Actor and activist George Takei has apologized for calling US Supreme Court Justice Clarence Thomas “a clown in blackface” in response to Thomas’ dissent to the Court's ruling on marriage equality in Obergefell v Hodges. Thomas wrote in his dissent that the US government could not bestow therefore could not take away the dignity of slaves or Japanese Americans interned during World War II.
A visibly angry Takei who was incarcerated as a boy in a Japanese American internment camp in Rohwer, Arkansas, told an Arizona reporter that Thomas did not belong in the Supreme Court, calling him “an embarrassment” and “a disgrace to America.”
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However, many critics felt that Takei went too far when he called Thomas “a clown in blackface.”
“When asked by a reporter about the opinion,” wrote Takei in a Facebook post, “I was still seething, and I referred to him [Thomas] as a ‘clown in blackface’ to suggest that he had abdicated and abandoned his heritage. This was not intended to be racist, but rather to evoke a history of racism in the theatrical arts. While I continue to vehemently disagree with Justice Thomas, the words I chose, said in the heat of anger, were not carefully considered.”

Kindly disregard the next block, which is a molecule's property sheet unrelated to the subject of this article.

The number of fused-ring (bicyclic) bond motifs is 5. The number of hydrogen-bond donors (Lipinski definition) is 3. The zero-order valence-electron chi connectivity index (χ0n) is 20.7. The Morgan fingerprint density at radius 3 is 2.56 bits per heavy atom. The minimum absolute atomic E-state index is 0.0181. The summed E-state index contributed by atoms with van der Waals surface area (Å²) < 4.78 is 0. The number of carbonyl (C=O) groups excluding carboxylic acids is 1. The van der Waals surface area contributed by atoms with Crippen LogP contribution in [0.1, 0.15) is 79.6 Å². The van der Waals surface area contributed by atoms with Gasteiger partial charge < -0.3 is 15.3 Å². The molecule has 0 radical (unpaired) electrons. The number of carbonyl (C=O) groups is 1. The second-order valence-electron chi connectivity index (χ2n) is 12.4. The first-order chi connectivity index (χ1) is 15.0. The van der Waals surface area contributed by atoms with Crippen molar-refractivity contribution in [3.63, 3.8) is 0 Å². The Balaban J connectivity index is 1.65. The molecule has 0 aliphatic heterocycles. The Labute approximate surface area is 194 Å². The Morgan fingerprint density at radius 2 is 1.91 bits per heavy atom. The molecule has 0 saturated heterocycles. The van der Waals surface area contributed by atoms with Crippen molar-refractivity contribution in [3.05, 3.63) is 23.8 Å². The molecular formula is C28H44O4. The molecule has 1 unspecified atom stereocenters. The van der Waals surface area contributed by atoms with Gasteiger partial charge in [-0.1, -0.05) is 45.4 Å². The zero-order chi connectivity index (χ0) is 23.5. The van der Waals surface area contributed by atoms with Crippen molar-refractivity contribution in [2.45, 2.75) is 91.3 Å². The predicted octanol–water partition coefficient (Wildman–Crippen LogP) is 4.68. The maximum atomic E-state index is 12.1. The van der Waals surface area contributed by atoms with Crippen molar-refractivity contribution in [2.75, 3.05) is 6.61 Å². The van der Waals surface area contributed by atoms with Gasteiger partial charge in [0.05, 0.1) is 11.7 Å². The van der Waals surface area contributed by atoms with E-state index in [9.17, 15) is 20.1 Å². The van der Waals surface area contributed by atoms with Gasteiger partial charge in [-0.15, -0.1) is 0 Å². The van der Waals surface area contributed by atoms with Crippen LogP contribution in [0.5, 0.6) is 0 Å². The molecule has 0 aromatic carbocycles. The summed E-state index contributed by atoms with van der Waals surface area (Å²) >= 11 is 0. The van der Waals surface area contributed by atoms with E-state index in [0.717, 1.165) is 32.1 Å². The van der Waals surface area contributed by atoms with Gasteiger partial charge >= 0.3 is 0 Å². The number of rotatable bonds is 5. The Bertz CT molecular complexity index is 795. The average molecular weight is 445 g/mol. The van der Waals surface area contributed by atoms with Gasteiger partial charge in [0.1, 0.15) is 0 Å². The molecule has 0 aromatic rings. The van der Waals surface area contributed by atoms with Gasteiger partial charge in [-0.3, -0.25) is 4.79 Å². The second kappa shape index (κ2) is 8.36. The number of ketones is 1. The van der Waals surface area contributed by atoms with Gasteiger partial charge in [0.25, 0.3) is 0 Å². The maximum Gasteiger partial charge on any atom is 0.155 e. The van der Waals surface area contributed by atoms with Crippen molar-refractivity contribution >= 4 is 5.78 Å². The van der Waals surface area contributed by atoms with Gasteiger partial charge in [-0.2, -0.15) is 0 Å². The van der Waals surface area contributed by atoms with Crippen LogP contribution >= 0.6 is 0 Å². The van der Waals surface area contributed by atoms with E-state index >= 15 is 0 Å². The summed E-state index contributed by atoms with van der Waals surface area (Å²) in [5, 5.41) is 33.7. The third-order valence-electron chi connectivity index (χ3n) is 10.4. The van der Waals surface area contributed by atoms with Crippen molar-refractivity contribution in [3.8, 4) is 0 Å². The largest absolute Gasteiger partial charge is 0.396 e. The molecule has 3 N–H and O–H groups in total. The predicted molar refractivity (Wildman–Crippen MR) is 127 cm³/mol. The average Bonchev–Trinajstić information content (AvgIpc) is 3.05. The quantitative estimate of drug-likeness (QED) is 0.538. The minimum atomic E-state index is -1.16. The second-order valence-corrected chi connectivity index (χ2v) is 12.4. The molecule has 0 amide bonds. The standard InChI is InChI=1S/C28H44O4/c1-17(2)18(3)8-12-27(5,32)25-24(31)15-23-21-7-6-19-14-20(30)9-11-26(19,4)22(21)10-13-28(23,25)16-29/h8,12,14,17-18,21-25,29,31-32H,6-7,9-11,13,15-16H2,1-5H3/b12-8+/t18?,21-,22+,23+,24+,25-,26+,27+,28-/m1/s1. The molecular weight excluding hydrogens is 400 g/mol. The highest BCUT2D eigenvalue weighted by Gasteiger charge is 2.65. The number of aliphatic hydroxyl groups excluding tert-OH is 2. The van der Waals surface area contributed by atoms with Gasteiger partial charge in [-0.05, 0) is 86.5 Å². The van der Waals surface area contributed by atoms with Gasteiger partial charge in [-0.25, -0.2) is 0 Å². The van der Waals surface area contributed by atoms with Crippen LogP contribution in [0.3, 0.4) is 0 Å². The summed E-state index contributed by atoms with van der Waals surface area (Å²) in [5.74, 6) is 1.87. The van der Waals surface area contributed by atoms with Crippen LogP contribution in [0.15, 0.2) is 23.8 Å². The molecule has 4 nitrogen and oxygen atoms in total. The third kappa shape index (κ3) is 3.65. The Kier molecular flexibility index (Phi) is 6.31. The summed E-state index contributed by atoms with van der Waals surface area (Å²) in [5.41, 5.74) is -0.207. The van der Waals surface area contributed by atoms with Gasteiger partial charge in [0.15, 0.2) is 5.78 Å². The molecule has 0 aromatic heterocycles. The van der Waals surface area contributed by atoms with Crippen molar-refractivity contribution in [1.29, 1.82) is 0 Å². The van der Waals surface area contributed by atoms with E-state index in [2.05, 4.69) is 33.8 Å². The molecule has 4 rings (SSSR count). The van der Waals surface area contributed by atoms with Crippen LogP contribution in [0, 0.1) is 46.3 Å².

“Each of us, as humans, have hot-button topics that can set us off, and Justice Thomas had hit mine, that is clear,” wrote Takei, noting the high level of discourse he expects of his readers, “But my choice of words was regrettable, not because I do not believe Justice Thomas is deeply wrong, but because they were ad hominem and uncivil, and for that I am sorry.”
Frances Kai-Hwa Wang is a freelance writer and speaker based in Michigan and Hawaii. She has been a contributor for AAPIVoices.com, NewAmericaMedia.org, ChicagoIsTheWorld.org, PacificCitizen.org, InCultureParent.com. She has published three chapbooks of prose poetry and been included in several journals, anthologies, and art exhibitions. She teaches Asian Pacific American Studies and writing, and she speaks nationally on Asian Pacific American issues.